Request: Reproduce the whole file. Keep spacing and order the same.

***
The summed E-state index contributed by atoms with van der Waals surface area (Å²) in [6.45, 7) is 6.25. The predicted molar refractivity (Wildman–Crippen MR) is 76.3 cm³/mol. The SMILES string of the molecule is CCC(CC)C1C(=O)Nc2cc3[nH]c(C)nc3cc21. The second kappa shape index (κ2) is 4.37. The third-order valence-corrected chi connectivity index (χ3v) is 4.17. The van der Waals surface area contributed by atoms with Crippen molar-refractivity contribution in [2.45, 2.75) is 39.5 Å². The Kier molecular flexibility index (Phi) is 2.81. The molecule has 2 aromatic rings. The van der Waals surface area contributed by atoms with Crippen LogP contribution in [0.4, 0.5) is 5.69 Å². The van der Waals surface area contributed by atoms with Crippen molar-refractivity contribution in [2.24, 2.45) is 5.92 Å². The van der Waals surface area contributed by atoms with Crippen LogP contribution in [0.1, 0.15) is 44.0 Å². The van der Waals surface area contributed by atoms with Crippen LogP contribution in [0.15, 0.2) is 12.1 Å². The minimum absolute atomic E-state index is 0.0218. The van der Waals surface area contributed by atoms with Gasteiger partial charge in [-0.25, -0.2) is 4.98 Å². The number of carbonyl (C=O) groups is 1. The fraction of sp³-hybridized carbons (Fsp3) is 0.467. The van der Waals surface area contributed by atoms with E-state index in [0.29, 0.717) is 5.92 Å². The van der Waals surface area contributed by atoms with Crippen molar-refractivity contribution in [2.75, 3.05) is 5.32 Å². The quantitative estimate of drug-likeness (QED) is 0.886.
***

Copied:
The summed E-state index contributed by atoms with van der Waals surface area (Å²) in [6.45, 7) is 6.25. The predicted molar refractivity (Wildman–Crippen MR) is 76.3 cm³/mol. The SMILES string of the molecule is CCC(CC)C1C(=O)Nc2cc3[nH]c(C)nc3cc21. The second kappa shape index (κ2) is 4.37. The third-order valence-corrected chi connectivity index (χ3v) is 4.17. The van der Waals surface area contributed by atoms with Crippen molar-refractivity contribution in [2.45, 2.75) is 39.5 Å². The Kier molecular flexibility index (Phi) is 2.81. The molecule has 2 aromatic rings. The van der Waals surface area contributed by atoms with Crippen LogP contribution in [0.4, 0.5) is 5.69 Å². The van der Waals surface area contributed by atoms with Crippen molar-refractivity contribution in [2.24, 2.45) is 5.92 Å². The van der Waals surface area contributed by atoms with Crippen LogP contribution in [0.1, 0.15) is 44.0 Å². The van der Waals surface area contributed by atoms with Crippen LogP contribution in [0.15, 0.2) is 12.1 Å². The minimum absolute atomic E-state index is 0.0218. The van der Waals surface area contributed by atoms with Gasteiger partial charge in [-0.25, -0.2) is 4.98 Å². The number of carbonyl (C=O) groups is 1. The fraction of sp³-hybridized carbons (Fsp3) is 0.467. The van der Waals surface area contributed by atoms with E-state index in [0.29, 0.717) is 5.92 Å². The van der Waals surface area contributed by atoms with Crippen molar-refractivity contribution in [2.75, 3.05) is 5.32 Å². The quantitative estimate of drug-likeness (QED) is 0.886.